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The Rev. Elaine Ellis Thomas spent a recent Saturday singing, chanting and marching through the streets of Charlottesville, Virginia, with several hundred of her neighbors. She was one of the estimated 1,000 people gathered to protest the Ku Klux Klan rally taking place in the city that day.
Clad in a bright pink, sleeveless shirt and her clerical collar, she joined hands with other members of her community's interfaith group. The Charlottesville Clergy Collective wanted to bring God's presence to bear on the July 8 event and stand united against racially motivated violence.
"We couldn't just sit still in the face of this evil coming to town," said the Rev. Thomas, associate rector at St. Paul's Memorial Church.
However, as people of faith, they also felt they shouldn't hurl insults at the assembled Klan members, she added.
"I'm not sure that shouting obscenities and profanities at people actually honors God or the dignity of people at whom they're shouting," the Rev. Thomas said.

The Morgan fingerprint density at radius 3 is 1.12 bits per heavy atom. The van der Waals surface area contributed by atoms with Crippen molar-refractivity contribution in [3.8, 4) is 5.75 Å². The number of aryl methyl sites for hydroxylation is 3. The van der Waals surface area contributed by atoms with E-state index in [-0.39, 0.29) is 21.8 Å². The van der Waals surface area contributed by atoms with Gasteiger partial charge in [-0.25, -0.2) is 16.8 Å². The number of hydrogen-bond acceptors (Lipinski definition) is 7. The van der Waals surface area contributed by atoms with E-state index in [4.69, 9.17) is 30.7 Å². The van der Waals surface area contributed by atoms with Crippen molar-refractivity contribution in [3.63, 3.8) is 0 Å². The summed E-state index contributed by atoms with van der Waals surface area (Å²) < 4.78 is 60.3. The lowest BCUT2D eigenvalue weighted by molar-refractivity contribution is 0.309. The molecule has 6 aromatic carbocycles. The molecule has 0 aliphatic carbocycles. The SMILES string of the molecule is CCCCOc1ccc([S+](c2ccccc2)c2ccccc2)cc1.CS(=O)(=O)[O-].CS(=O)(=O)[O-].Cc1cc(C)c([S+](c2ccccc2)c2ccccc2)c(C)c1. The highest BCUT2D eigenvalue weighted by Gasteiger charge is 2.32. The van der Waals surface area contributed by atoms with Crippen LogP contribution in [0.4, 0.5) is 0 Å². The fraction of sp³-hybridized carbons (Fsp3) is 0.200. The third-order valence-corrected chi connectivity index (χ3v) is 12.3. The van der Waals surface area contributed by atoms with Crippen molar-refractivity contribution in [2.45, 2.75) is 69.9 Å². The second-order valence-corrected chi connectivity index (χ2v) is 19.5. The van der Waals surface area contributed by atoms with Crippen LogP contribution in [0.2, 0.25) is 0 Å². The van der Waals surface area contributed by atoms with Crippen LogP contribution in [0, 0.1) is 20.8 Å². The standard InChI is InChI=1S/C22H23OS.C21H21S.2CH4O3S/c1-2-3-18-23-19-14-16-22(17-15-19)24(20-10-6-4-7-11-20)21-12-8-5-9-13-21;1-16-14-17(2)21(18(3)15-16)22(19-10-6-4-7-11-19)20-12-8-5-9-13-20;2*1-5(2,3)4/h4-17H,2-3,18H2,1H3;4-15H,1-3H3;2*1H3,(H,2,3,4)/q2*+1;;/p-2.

Her view sometimes gets lost in the current anger epidemic affecting many Americans. In an age of social media spats and growing political polarization, anger is all the rage, which could mean trouble for people's physical, mental and spiritual health.
Trying to avoid anger all together is a losing battle, but religious people can draw on their teachings to learn how to channel their wrath toward a worthwhile cause, according to faith leaders and scholars.
"It's how you channel anger that makes the difference in acting in accordance with faith principles," the Rev. Thomas said.
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